“Non-Ideological Representation in a Hyperpartisan Era,” Patrick Tucker, Yale University
AMERICAN POLITICS & PUBLIC POLICY WORKSHOP
Abstract: American legislative politics have become more partisan and polarized. Classic theories of representation contend that legislators are evaluated by constituents on multiple dimensions in addition to their partisanship and roll call voting behavior. These theories may be questioned if more citizens place extremely high value on ideology when choosing their representatives. Subsequently, legislators may place less emphasis on non-ideological forms of representation, devoting the balance of their time to advancing a policy agenda that moves the status quo. In this paper I examine how citizens value non-ideological representation and how legislators craft their legislative priorities to the ideological composition of their constituencies. To empirical demonstrate these relationships, I rely on original panel data, legislator travel data, and survey experiments on citizens and elites.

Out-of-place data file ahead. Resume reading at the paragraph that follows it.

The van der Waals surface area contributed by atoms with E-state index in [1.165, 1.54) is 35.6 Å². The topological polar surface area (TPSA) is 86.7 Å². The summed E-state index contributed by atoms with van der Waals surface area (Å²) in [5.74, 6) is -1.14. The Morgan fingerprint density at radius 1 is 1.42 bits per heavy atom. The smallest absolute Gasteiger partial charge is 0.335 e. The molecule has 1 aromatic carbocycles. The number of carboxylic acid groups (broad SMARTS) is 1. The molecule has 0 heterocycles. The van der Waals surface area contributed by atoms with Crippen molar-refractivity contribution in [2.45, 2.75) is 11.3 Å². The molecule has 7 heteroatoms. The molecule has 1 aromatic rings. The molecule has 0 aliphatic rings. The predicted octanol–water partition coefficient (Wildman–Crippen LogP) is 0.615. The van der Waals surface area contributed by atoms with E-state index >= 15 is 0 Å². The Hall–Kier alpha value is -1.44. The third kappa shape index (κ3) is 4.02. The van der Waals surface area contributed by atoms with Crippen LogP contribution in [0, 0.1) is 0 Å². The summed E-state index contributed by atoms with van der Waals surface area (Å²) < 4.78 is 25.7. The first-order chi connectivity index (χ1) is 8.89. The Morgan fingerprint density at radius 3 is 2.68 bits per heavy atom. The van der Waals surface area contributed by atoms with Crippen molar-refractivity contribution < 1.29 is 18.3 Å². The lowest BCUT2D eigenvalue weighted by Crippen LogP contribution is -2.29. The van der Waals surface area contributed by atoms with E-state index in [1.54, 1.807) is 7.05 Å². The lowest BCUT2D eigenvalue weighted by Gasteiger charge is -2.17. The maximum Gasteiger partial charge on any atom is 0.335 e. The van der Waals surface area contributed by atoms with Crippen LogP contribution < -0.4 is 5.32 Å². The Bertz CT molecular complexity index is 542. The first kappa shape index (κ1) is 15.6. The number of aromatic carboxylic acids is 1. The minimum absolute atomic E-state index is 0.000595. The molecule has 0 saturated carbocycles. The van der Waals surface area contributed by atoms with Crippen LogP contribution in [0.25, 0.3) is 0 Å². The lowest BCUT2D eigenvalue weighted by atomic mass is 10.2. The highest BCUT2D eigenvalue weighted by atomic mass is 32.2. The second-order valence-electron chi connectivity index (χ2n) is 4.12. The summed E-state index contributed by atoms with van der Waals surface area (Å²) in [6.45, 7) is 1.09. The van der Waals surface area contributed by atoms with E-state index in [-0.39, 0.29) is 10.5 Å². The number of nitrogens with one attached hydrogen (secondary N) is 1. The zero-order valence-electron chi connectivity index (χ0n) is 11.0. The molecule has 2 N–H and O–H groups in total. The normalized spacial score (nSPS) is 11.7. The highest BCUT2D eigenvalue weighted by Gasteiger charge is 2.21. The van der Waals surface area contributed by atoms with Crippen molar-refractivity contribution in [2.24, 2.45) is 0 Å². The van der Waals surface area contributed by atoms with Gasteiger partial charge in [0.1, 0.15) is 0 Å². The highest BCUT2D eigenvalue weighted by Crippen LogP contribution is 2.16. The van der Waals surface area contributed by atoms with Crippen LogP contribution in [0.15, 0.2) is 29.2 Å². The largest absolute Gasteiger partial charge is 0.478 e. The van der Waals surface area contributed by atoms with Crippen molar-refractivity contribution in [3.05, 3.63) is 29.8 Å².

Patrick Tucker is a Postdoctoral Research Associate at the Institution for Social and Policy Studies and the Center for the Study of American Politics. His research interests are broadly related to American politics, with specific interests in representation, public opinion, Congress, and the stability of political attitudes.
This workshop is open to Yale faculty, students, and professional staff only.